At Oyster Harbors on Cape Cod, a Boston architect creates a versatile family getaway.
As Boston architect Tom Catalano explains it, his client came to him with an ambitious program for constructing a waterfront compound at Oyster Harbors on Cape Cod. The idea was to create a comfortable getaway that would easily accommodate three generations of his family, afford them play space, private space, and gathering areas, mostly under one roof. “[The client] wanted to be near his club and have a home where everyone could hang out together,” Catalano says.
There was a house, with views of West Bay, on the existing oceanfront plot, that was razed. The new structure, Fair Winds, is a four-story, 13-bedroom getaway, complete with a separate three-bedroom guesthouse and a pool, hot tub, and pool house.
A master suite on the first floor of the main house has access to the outside and affords his client a bit of privacy, while the third and fourth floors offer privacy to the children and grandchildren via various accommodations, including suites and a nautical-themed bunkroom over the garage. The latter, fashioned like a sailboat, has a teak and holly wood floor, a family room just for kids, and porthole windows. The suites include kitchenettes and social spaces. In addition, the top floor offers a large family room with a kitchenette and observation deck in a tower-styled space.
To keep the generations together whether for play, dining, or entertainment, Catalano designed the main floor’s living room, dining room, kitchen, breakfast room, and family room so that they all flow into each other. Everyone can easily access the main floor’s pool, which has its own changing area, in addition to an indoor kitchenette and outdoor kitchen. The lower level of the house is devoted to a health club and spa, steam room and sauna, billiards, wine cellar, and bar.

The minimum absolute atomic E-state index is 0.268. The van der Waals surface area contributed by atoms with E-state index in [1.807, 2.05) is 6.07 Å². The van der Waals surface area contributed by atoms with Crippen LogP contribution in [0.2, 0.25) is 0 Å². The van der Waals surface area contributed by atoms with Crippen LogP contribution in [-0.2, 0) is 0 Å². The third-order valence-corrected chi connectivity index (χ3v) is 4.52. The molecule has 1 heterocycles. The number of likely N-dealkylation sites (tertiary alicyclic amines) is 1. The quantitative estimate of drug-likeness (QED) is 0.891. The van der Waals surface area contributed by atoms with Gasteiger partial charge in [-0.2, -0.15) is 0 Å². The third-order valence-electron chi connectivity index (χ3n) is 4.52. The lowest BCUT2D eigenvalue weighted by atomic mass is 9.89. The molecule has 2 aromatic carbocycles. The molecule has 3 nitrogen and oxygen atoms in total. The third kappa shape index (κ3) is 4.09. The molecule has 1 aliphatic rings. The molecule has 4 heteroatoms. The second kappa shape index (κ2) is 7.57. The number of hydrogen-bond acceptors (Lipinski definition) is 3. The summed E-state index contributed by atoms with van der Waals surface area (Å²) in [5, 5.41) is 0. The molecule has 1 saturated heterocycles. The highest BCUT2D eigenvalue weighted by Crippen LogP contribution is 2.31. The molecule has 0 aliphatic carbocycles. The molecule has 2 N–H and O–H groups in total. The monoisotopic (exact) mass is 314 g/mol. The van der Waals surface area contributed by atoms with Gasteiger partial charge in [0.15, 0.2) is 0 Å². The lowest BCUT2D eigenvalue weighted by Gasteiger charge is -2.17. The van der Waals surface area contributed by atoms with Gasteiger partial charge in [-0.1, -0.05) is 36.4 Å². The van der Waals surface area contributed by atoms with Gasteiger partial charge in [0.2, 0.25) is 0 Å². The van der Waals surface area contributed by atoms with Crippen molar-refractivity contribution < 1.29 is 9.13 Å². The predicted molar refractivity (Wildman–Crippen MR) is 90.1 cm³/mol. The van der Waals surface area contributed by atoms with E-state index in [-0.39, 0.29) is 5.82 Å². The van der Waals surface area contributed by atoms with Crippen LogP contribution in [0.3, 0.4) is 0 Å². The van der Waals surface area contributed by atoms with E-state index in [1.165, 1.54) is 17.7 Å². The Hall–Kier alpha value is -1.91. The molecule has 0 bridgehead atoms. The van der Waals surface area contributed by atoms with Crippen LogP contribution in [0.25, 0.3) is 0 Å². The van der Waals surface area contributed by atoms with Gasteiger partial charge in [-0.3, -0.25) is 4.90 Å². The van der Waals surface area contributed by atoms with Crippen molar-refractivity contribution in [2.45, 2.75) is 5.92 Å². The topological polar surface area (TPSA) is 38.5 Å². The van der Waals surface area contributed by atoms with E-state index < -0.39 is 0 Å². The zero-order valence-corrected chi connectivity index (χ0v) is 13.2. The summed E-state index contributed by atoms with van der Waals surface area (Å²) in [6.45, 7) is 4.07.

“In the design, [the client] wanted the contrast of modern with a traditional vocabulary,” Catalano explains, referring to both the inside and outside architectural details. The one design constant are the dramatic ocean views. Inside, traditional is juxtaposed with modern in various vignettes. Take for example, the classic turn of the main staircase with its rich mahogany banister, or the kitchen’s wire-brushed, pickled fir ceiling surface that adjoins traditionally cut millwork.
Beyond being family friendly, this house is earth friendly, too. It is well insulated, with heating and cooling coming from an earth-coupled heat pump system. This eliminates the need for any fossil fuels or noisy equipment so often found on the outside of the home. Heating the pool water comes from an ingenious system that collects heat from the cooling system of the house.
Susanne Csongor of SLC Interiors in Hamilton, MA, joined Catalano in carrying the theme of mixing traditional with contemporary. She succeeded at mixing design eras as well as designers, textures, and a limited palette of clean, uplifting colors to support the client’s art collection.
“The whole setting is of super-bright ocean and sky, and we pulled that in with the colors,” says Csongor. “The clients’ artwork, a very strong, bold palette of American artists and Chinese art, was a driving factor for our approach.”